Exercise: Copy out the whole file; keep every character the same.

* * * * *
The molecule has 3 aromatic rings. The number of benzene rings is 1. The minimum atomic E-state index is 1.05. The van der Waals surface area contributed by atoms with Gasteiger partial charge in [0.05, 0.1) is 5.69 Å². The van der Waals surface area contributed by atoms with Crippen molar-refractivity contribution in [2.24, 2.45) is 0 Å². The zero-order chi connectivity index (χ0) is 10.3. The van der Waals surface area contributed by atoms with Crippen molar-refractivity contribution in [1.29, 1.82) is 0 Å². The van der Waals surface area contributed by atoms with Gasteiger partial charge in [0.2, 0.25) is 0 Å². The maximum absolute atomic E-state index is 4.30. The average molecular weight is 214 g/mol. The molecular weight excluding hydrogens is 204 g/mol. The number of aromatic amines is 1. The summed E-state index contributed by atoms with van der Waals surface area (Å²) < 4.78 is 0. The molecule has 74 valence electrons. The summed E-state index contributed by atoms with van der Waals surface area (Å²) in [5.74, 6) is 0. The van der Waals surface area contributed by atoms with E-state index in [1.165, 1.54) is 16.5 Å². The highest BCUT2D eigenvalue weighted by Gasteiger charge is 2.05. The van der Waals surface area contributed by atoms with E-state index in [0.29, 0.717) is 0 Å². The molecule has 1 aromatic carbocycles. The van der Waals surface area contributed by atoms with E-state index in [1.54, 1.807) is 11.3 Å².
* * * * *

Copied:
The molecule has 3 aromatic rings. The number of benzene rings is 1. The minimum atomic E-state index is 1.05. The van der Waals surface area contributed by atoms with Gasteiger partial charge in [0.05, 0.1) is 5.69 Å². The van der Waals surface area contributed by atoms with Crippen molar-refractivity contribution in [2.24, 2.45) is 0 Å². The zero-order chi connectivity index (χ0) is 10.3. The van der Waals surface area contributed by atoms with Crippen molar-refractivity contribution in [1.29, 1.82) is 0 Å². The van der Waals surface area contributed by atoms with Gasteiger partial charge in [0.2, 0.25) is 0 Å². The maximum absolute atomic E-state index is 4.30. The average molecular weight is 214 g/mol. The molecular weight excluding hydrogens is 204 g/mol. The number of aromatic amines is 1. The summed E-state index contributed by atoms with van der Waals surface area (Å²) < 4.78 is 0. The molecule has 74 valence electrons. The summed E-state index contributed by atoms with van der Waals surface area (Å²) in [5.74, 6) is 0. The van der Waals surface area contributed by atoms with E-state index in [1.165, 1.54) is 16.5 Å². The highest BCUT2D eigenvalue weighted by Gasteiger charge is 2.05. The van der Waals surface area contributed by atoms with E-state index in [0.29, 0.717) is 0 Å². The molecule has 1 aromatic carbocycles. The van der Waals surface area contributed by atoms with E-state index in [1.54, 1.807) is 11.3 Å².